BURSA FABRICII. A small bursa which opens into the cloaca and lies dorsal to the distal part of the rectum. T h e bursa Fabricii atrophies when the bird becomes mature and is not apparent in individuals that have over-wintered. CESTODA. (Tapeworms). A class of the phylum Platyhelminthes. T h e cestodes are endoparasites that have no gut. CIRRUS. T h e eversible male organ which is often armed with spines. CIRRUS SAC. T h e muscular sac which contains the retracted cirrus and the internal vesicula seminalis. COMMON GENITAL PORE.

I n t h e class T r e m a t o d a t h e m e t r a t e r m

and cirrus usually open close together at the common genital pore.


HELMINTHS FROM FRESH WATER BIRDS VESICULA SEMINALIS (Seminal Vesicle). The vas deferens often becomes dilated before entering the cirrus sac to form a reservoir for the spermatozoa.


In the class Cestoda the cirrus and vagina often open into an atrium of variable depth and muscularity.


GRAVID. With the uterus filled with eggs in varying stages of development. HELMINTH. A term which usually refers to the parasitic members of the phyla Platyhelminthes and Nematoda. VESICULA SEMINALS. (Seminal Vesicle). That part of the dilated vesicula seminalis which lies inside the cirrus sac.


In birds there are two intestinal caeca or diverticula which open into the gut at the junction of the intestine and the rectum. In the trematodes the gut bifurcates behind the Oesophagus to form two blindly ending caeca.


The oviduct in the trematodes and cestodes is dilated to form the " ootype " which is surrounded by the secretory cells of Mehlis' gland.


In some trematodes the cercariae (last larval stage to be produced by the intermediate host) encyst and become metacercariae before becoming infective to the definitive host.


METRATERM. In the trematodes the distal part of the uterus is known as the metraterm which may or may not be glandulär and /or cuticularised. NEMATODA. (Roundworms). A phylum that shows little affinity with any other. Many nematodes are free living. In most of the trematodes (digenetic) the mouth is surrounded by a sucker the muscles of which are clearly demarcated from the parenchyma.


PHARYNX. If present in the trematodes the pharynx is a globular or sub-globular muscular organ that lies between the prepharynx and the Oesophagus. The strobila of the cestodes consist of a chain of proglottids or segments each of which, at maturity, contains at least one set of reproductive organs.


SEMINIS. In the trematodes the receptaculum, if present, is formed by a diverticulum from the oviduct. In the cestodes the vagina becomes dilated to form a receptaculum.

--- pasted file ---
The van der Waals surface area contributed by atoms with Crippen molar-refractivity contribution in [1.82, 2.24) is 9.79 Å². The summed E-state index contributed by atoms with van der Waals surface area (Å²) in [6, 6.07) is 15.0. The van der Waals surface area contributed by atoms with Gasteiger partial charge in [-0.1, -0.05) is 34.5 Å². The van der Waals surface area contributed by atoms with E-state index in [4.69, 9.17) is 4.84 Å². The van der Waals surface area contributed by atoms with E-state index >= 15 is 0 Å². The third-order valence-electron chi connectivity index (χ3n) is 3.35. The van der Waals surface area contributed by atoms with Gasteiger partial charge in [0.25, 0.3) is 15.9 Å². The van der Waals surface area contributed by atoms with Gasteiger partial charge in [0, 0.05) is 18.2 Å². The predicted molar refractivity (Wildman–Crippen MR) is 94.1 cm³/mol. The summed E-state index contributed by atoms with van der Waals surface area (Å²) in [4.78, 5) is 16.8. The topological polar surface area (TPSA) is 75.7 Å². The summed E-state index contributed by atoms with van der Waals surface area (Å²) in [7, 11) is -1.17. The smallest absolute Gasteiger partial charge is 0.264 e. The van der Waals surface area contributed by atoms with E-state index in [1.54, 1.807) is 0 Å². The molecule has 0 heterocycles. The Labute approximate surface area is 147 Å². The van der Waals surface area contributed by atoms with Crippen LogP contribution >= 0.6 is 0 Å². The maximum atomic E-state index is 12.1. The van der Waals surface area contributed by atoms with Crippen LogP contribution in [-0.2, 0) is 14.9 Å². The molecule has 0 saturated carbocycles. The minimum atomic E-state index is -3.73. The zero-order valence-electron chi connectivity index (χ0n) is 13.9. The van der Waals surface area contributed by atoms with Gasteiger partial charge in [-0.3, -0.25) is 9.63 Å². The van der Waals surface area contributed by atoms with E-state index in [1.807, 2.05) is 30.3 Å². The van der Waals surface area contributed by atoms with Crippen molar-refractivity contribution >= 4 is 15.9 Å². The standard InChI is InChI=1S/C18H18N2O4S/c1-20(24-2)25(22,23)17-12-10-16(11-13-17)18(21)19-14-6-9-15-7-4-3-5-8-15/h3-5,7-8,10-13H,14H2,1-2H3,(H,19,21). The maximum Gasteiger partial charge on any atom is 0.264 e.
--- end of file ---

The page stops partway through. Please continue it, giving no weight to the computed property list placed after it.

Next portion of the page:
A muscular sac into which the rostellum can be wholly or partially withdrawn.




ROSTELLUM. A muscular structure situated at the apex of the scolex in many cestodes (Cyclophyllidea). The rostellum often carries rostellar hooks. SCOLEX. T h e anterior " head " of a tapeworm which is attached to the gut wall of the host. STROBILA. The body of a tapeworm excluding the head and neck. The strobila is made up by a series of proglottids. (Flukes). A class of the phylum Platyhelminthes which contains ecto- and endoparasites.



qibbus. .oral


a n t e r i o r qland of lateral


.anterior qland of median


O 3


Notocotylus gibbus (Mehlis, 1846) Kossack, 1911. External f e a t u r e s . T h e t h r e e rows of v e n t r a l glands are characteristic t h e genus Notocotylus Diesing, 1839.




The duct leading from the testes to the cirrus.

In the trematode family Notocotylidae several genera have ventral glands. The arrangement of the glands is of diagnostic importance. When everted the glands appear as hemispherical protuberances but when they are retracted they become small transverse slits.


SUCKER. Most of the digenetic trematodes have a muscular sucker which is median and ventral in position.


(Vitellaria). by the vitelline follicles.


T h e yolk cells are produced





cirrus n genital


metraterm .cirrus





qlttnd .vitel line duct

.ovary .testis .intestinal



Internal anatomy.



Hymenolepis abortiva (Von Linstow, 1904) Von Linstow, 1905. i . Entire specimen. \}g- 2. Hooks from the scolex. V.V- 3• Scolex with the rostellum partly everted. pß- 4• Proglottid with fully developed male genitalia. f'g- 5. Proglottid with fully developed female genitalia.


Some Helminths from Fresh Water Birds in Suffolk  
Some Helminths from Fresh Water Birds in Suffolk